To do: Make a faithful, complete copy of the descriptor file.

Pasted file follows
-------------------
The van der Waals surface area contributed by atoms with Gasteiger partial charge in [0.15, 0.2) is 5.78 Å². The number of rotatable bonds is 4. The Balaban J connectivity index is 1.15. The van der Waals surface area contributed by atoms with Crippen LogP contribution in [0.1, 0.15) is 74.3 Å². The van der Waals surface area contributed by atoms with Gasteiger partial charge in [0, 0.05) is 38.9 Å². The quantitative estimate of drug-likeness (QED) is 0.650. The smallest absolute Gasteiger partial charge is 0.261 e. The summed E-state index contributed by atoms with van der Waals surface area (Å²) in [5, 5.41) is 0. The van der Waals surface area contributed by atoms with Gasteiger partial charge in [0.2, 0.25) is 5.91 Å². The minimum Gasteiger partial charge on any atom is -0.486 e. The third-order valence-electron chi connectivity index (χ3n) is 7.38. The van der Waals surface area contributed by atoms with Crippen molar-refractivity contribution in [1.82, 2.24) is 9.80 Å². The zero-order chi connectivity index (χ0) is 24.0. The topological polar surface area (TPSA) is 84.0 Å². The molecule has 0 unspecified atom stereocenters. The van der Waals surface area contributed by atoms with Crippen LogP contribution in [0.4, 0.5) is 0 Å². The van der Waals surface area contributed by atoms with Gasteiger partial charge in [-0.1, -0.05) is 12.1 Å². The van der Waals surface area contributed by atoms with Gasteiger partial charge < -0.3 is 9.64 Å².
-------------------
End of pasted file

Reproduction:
The van der Waals surface area contributed by atoms with Gasteiger partial charge in [0.15, 0.2) is 5.78 Å². The number of rotatable bonds is 4. The Balaban J connectivity index is 1.15. The van der Waals surface area contributed by atoms with Crippen LogP contribution in [0.1, 0.15) is 74.3 Å². The van der Waals surface area contributed by atoms with Gasteiger partial charge in [0, 0.05) is 38.9 Å². The quantitative estimate of drug-likeness (QED) is 0.650. The smallest absolute Gasteiger partial charge is 0.261 e. The summed E-state index contributed by atoms with van der Waals surface area (Å²) in [5, 5.41) is 0. The van der Waals surface area contributed by atoms with Gasteiger partial charge in [0.2, 0.25) is 5.91 Å². The minimum Gasteiger partial charge on any atom is -0.486 e. The third-order valence-electron chi connectivity index (χ3n) is 7.38. The van der Waals surface area contributed by atoms with Crippen molar-refractivity contribution in [1.82, 2.24) is 9.80 Å². The zero-order chi connectivity index (χ0) is 24.0. The topological polar surface area (TPSA) is 84.0 Å². The molecule has 0 unspecified atom stereocenters. The van der Waals surface area contributed by atoms with Crippen LogP contribution in [0.4, 0.5) is 0 Å². The van der Waals surface area contributed by atoms with Gasteiger partial charge in [-0.1, -0.05) is 12.1 Å². The van der Waals surface area contributed by atoms with Gasteiger partial charge < -0.3 is 9.64 Å².